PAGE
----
Computers behind bars: inmates learn math disguised as basketball

In the corner of a classroom at the Spofford Juvenile Center in the South Bronx, two inmates hunch over a computer terminal. From a distance, their exclamations make it clear they are playing basketball (''Slam Dunk'' is its computer name.)

Since it costs $65,000 per inmate (all 17 years old or younger) per year at the maximum security detention center, one might ask: Are taxpayers' dollars being spent for electronic gadgetry to amuse criminals?

A close look at the screen tells a different story. The game may be battleship or bowling, darts or hangman, concentration or baseball, but the content is anything from math or science to geography or spelling.

In ''Slam Dunk,'' there are two players on a basketball court at the bottom of the screen, and at the top a math problem: 4528 EQUALS ? If the problem is answered correctly, a lighted electronic player swishes the ball through the basketball net. After 10 points are scored, one of the figures leaps up and ''slam-dunks'' the ball through the hoop. In a one-hour basketball game, two inmates would have to complete more than 60 multiplication problems.

Each of Spofford's 11 dormitories (with 24 residents per building) has a Commodore PET microcomputer in its day room. The learning center where Spofford residents spend four hours a day in academic classes has another 15 terminals.

''I want computers behind bars to open doors, not close them,'' says Antonia Stone, founder of Playing to Win, a nonprofit foundation committed to providing inmates with the educational benefits of microcomputers. ''The technology is already spreading throughout society and I want inmates, juvenile and adult, to have the same opportunity and access,'' she says.

Ms. Stone says perhaps the greatest reason for footing the bill of computers behind bars is that ''the potential employment for a trained programmer in today's work force is unlimited.'' The former inmates she has trained at The Fortune Society, a nonresidential New York City rehabilitation agency for ex-offenders, ''now have very good, very productive jobs because they can program and help businesses and institutions use the new technology,'' she says.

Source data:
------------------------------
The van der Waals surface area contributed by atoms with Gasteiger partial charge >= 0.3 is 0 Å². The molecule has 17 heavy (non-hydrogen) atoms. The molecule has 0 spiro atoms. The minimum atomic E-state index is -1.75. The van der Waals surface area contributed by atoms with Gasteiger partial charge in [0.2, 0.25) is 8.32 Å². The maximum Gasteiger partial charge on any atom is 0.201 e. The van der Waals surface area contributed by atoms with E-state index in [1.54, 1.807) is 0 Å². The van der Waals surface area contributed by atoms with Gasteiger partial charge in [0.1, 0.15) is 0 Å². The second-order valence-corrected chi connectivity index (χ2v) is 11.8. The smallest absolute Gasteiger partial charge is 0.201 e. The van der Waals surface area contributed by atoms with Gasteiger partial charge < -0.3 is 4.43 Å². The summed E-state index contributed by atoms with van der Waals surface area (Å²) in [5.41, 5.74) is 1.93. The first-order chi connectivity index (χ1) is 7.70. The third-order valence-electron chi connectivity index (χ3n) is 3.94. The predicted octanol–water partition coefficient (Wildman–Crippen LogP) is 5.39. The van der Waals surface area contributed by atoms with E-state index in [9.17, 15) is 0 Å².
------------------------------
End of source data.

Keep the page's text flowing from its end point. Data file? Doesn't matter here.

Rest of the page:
But can financially strapped penal institutions afford high-technology teaching tools?

''Our cost for seven 'micros' which are in use 60 hours a week in both the classroom and the living quarters comes to 7 cents per user hour,'' says Bill Anthony, director of education at the Milan Federal Penitentiary in Milan, Mich.

Playing to Win plans and designs more than 200 computer programs for correctional institutions. It offers advice on the selection of appropriate machines (hardware); on designing games (software) tailored to the goals and curricula of the prison; and the training of staff in the programming, and maintenance of the system.

''Playing to Win is a meaningful and very vital program,'' says Jonas Halpern , a vice-president at Warner Communications. The company (a New York City cable TV firm, manufacturer of Atari home computers, and owner of the nationwide best-selling video game, ''PacMan'') is so convinced of the value of Playing to Win it gave Ms. Stone a $25,000 grant to run the program for another six months.

''We hope to . . . keep it going on a viable basis,'' says Mr. Halpern. Sites in the primarily poor Brooklyn neighborhoods of Bedford-Stuyvesant and Oceanhill-Brownsville are being considered for community-release inmate learning centers. (Playing to Win, 106 East 85th St. N.Y., N.Y. 10028)

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